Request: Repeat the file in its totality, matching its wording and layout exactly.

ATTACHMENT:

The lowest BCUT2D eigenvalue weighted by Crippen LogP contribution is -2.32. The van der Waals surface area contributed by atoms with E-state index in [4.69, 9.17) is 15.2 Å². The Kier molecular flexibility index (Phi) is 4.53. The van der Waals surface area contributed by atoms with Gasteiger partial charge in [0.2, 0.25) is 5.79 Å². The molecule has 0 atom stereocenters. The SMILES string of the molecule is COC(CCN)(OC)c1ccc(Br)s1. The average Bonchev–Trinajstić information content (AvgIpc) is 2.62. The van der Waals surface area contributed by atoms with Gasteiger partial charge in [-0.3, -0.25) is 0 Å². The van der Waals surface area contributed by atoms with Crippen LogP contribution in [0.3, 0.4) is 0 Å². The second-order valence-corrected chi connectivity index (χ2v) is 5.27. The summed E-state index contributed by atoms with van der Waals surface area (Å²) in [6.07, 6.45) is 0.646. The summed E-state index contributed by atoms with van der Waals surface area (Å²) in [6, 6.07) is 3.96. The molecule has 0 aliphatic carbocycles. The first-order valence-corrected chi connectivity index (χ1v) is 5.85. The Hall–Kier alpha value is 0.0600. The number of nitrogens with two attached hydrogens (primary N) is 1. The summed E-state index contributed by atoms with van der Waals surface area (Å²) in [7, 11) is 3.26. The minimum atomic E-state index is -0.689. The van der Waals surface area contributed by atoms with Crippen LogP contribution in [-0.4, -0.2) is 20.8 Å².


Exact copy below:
The lowest BCUT2D eigenvalue weighted by Crippen LogP contribution is -2.32. The van der Waals surface area contributed by atoms with E-state index in [4.69, 9.17) is 15.2 Å². The Kier molecular flexibility index (Phi) is 4.53. The van der Waals surface area contributed by atoms with Gasteiger partial charge in [0.2, 0.25) is 5.79 Å². The molecule has 0 atom stereocenters. The SMILES string of the molecule is COC(CCN)(OC)c1ccc(Br)s1. The average Bonchev–Trinajstić information content (AvgIpc) is 2.62. The van der Waals surface area contributed by atoms with Gasteiger partial charge in [-0.3, -0.25) is 0 Å². The van der Waals surface area contributed by atoms with Crippen LogP contribution in [0.3, 0.4) is 0 Å². The second-order valence-corrected chi connectivity index (χ2v) is 5.27. The summed E-state index contributed by atoms with van der Waals surface area (Å²) in [6.07, 6.45) is 0.646. The summed E-state index contributed by atoms with van der Waals surface area (Å²) in [6, 6.07) is 3.96. The molecule has 0 aliphatic carbocycles. The first-order valence-corrected chi connectivity index (χ1v) is 5.85. The Hall–Kier alpha value is 0.0600. The number of nitrogens with two attached hydrogens (primary N) is 1. The summed E-state index contributed by atoms with van der Waals surface area (Å²) in [7, 11) is 3.26. The minimum atomic E-state index is -0.689. The van der Waals surface area contributed by atoms with Crippen LogP contribution in [-0.4, -0.2) is 20.8 Å².